The Margin of Error: 5 Historical Science Misconceptions


Humans have been making (and breaking) scientific discoveries for centuries. Although many historical discoveries have been proven true in the modern era, there are several scientific theories that have now been debunked. Today, we’re exploring just 5 of the most common misconceptions in science through history!


Even foods were involved in humorism – spiced wine was believed to balance out and cure influenza. Reprinted from Pennsylvania Wine: A History by Hudson Cattell & Linda Jones McKee, courtesy of Hudson Cattell (pg. 24, The History Press, 2012).

Long before the development of modern medicine, ancient physicians ascribed to a system called humorism, which claimed that the human body was made up of four “humors,” or fluids, which influenced health and disease. The four humors included blood, black bile, yellow bile, and phlegm, which each corresponded to one of the four personality temperaments. The humor system was adopted by physicians across many societies, including Ancient Greece, Rome, and the Islamic empire, and persisted across Western Medicine well into the 18th century (for example, bloodletting to cure disease was based on the humors). As scientific research and medical knowledge expanded, the theory gradually gave way during the 19th century to modern medicine.

Geocentric Model

One of the most well-known scientific myths, the geocentric model purported that the universe (including the Sun, stars, Moon, and other planets) revolved around Earth. The model dates back to ancient societies, and was supported by great philosophers like Aristotle and Ptolemy. The theory, bolstered by the casual observance that the Sun seemed to revolve around the Earth during the day, persisted despite the existence of the heliocentric theory (of planets revolving around the Sun). Its persistence was largely due to the support of religious sects. However, by the 16th century, many scientists began to accept and spread the heliocentric theory made popular by Copernicus.

Discovery of Electricity

A depiction of Franklin’s famous “kite experiment.” Reprinted from Hidden History of South Jersey: From the Capitol to the Shore by Gordon Bond (pg. 49, The History Press, 2013).

While many small children in America have been taught that the discovery of electricity came from an ill-advised kite flown by Benjamin Franklin in a thunderstorm, electricity with actually a well-known phenomenon by the time Franklin began his own studies. The concept of electricity was first observed in Ancient Egyptian texts, where electric fish were common. However, by 1600, scientist William Gilbert had produce De Magnete, the first study of electricity and magnetism, and which gave electricity its common name. While Franklin may not have discovered electricity, he did produce some of the most prolific work on its study, and coined many of the terms we associate with it today, such as battery, positive and negative charge, and conductor.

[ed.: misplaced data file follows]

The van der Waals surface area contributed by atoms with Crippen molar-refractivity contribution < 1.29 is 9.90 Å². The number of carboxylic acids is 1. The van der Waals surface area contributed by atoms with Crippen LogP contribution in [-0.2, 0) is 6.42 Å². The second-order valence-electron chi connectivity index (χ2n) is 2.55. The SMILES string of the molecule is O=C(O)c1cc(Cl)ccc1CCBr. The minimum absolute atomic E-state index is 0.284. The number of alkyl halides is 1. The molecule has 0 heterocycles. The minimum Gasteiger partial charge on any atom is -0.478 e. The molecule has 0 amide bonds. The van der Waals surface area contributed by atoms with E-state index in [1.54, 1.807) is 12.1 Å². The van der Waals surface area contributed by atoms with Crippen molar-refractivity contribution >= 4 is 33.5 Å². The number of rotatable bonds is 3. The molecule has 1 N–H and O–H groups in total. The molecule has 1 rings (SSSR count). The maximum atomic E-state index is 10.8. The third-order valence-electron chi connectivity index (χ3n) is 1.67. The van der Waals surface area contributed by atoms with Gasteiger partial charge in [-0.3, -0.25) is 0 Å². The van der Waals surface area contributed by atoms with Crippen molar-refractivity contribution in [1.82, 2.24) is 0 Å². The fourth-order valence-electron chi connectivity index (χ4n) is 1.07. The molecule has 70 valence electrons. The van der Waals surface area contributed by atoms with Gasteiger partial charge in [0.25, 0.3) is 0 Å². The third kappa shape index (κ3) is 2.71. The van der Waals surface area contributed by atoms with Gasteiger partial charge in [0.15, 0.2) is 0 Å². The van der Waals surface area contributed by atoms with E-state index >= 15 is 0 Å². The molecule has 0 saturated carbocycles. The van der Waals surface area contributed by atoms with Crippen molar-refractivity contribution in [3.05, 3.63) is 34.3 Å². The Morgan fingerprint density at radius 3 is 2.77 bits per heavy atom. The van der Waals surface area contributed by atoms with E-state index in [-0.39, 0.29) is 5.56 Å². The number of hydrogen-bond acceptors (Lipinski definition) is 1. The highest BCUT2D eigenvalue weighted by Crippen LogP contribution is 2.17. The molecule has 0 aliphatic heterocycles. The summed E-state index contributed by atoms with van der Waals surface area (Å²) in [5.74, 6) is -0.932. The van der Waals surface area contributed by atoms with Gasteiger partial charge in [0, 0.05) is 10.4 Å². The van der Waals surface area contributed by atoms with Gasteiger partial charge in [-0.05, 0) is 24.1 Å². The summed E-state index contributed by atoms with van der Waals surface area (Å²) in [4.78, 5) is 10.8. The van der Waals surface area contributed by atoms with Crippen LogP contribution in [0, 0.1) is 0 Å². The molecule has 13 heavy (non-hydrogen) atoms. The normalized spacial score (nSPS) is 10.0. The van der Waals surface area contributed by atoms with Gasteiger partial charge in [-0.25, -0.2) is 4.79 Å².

Before modern chemistry, many medieval scientists believed in the practice of alchemy, a pseudoscience that attempted to transform matter into other materials. First practiced in Greco-Roman Egypt, the main goal of most alchemists’ was to turn base metals like lead or iron into a precious metal, particularly gold. Alchemists also were concerned with discovering or inventing an elixir of immortality. The practice flourished for hundreds of years, and spread from Africa out to Asia and Europe. Although the science never achieved its lofty goals, and died out during the scientific revolution of the 1700s, it has since been credited as the beginnings of the scientific method and modern experimentation.

Flat Earth

William Glenn Voliva, an evangelist who led the Zionist church during the early 1900s, was a prominent support of Flat Earth theories, even in the early 20th century. Reprinted from Zion by Zion Historical Society (pg. 90, Arcadia Publishing, 2008).

Like the geocentric model, the theory of a flat Earth dates back to antiquity, when many ancient cultures believed the Earth’s shape resembled that of a flat disk. Many of these early beliefs had their root in creation myths – for example, one Homeric account from Ancient Greece said that the earth was a disk floating on the ocean of Okeanos, a mystic being that created both the world and the gods. However, by the 5th century BCE, many philosophers had begun to gather empirical evidence that the world was instead a sphere, and the belief had largely died out in the Western world by the second century BCE. Despite these centuries of evidence, today there are still many who subscribe to the “Flat Earth Society,” claiming the world is in fact on a flat plane.